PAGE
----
A group of volunteers recently escorted the remains of WWII and Korean War Veteran Colonel Wallace Taylor on his final journey to his hometown of Louisville, Kentucky, as part of a Final Mile ceremony.
The trip took three days and nearly 2,000 miles. It fulfilled Taylor’s wish to be put to rest in a burial site beside his mother.
Served in WWII and the Korean War
The trip was part of Haley’s Final Mile program, a partnership between the James A. Haley Veterans Hospital in Tampa, Florida, and the Combat Veterans Motorcycle Association that ensures no Veteran makes the trip to their final resting place alone.
CVMA volunteers escort Veterans whose remains are unclaimed as they are transported to cemeteries for internment. This was the first multi-day, multi-state escort since the program’s start in 2019.
Awarded Kentucky Colonel title for his service
Taylor is an Army Veteran who served in World War II and again during the Korean War as a noncommissioned officer. He was named a Kentucky Colonel, the state’s highest civilian honor, in recognition of his service. When he passed away at the age of 96, he had outlived all his relatives. Fortunately, he had become close friends with Robert and Brenda Lynch, both VA employees.
Robert and Brenda were at his side when the colonel passed away and knew of his wishes to be buried alongside his mother.
Lynch met Taylor seven years before when the colonel stopped by his office with some recommendations for the hospital. He was chief of Patient Advocates at the time and soon had Taylor coming by his office to talk every time he visited the hospital.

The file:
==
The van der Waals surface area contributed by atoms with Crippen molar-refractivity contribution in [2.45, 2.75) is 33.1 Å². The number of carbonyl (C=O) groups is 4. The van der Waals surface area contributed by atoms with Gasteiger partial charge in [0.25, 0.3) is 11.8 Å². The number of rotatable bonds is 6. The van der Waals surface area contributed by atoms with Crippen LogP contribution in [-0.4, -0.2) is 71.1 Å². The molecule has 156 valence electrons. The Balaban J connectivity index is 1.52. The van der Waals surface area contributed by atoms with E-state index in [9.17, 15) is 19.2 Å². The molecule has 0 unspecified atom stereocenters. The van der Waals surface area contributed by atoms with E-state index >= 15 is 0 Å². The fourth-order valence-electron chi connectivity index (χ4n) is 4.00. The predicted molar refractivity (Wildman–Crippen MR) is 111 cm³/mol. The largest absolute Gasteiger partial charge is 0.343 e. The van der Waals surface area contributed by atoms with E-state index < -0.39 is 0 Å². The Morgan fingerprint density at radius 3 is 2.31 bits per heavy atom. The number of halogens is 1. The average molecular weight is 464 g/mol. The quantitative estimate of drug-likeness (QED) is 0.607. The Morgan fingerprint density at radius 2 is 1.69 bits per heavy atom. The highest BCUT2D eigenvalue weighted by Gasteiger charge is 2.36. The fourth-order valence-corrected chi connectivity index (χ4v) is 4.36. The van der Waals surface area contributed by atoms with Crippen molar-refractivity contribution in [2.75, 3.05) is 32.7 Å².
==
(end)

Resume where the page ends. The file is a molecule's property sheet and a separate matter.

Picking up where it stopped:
They learned that he had owned a restaurant in Miami and at one point had toured the country as the owner of a carnival concession stand.
“He would always stop by to say hi and tell me about some of his experiences,” Robert said. “After spending time with him over the next few months, it became clear that he was alone and needed some company and help around his house.”
Friends “adopted” him and visited weekly
Robert and Brenda started visiting Taylor’s home every weekend, helping with things like lawn care and cleaning. They eventually “adopted” him, bringing Taylor to their own home for cookouts and holidays and other special occasions.
Friends bought Taylor to their home for cookouts, holidays and birthdays.
When it became clear he was nearing the end of his life, the colonel asked Robert and Brenda to make sure his dog was taken care of. They have adopted the dog. They also made sure they knew he wanted to buried in his hometown next to his mother.
Robert contacted David Allen, a hospital bio-med technician and treasurer of CVMA Chapter 20-20, and the trip was arranged.
“CVMA stepped up to coordinate the longest Final Mile to date, a 2,000-mile round trip, along with the assistance of Jennings Funeral Home in Sarasota, Fla.,” Brenda said.
Everyone on the journey volunteered services
The funeral home provided the use of their non-motorized, towable hybrid hearse. It’s part coach, part caisson, for the trip. Everyone who made the journey volunteered their time and services.
Other groups joined the escort as they made their way to Kentucky.
“I’d like to thank everyone who participated in this event to honor Colonel Taylor,” Lynch said. “Colonel, my friend, rest in peace.”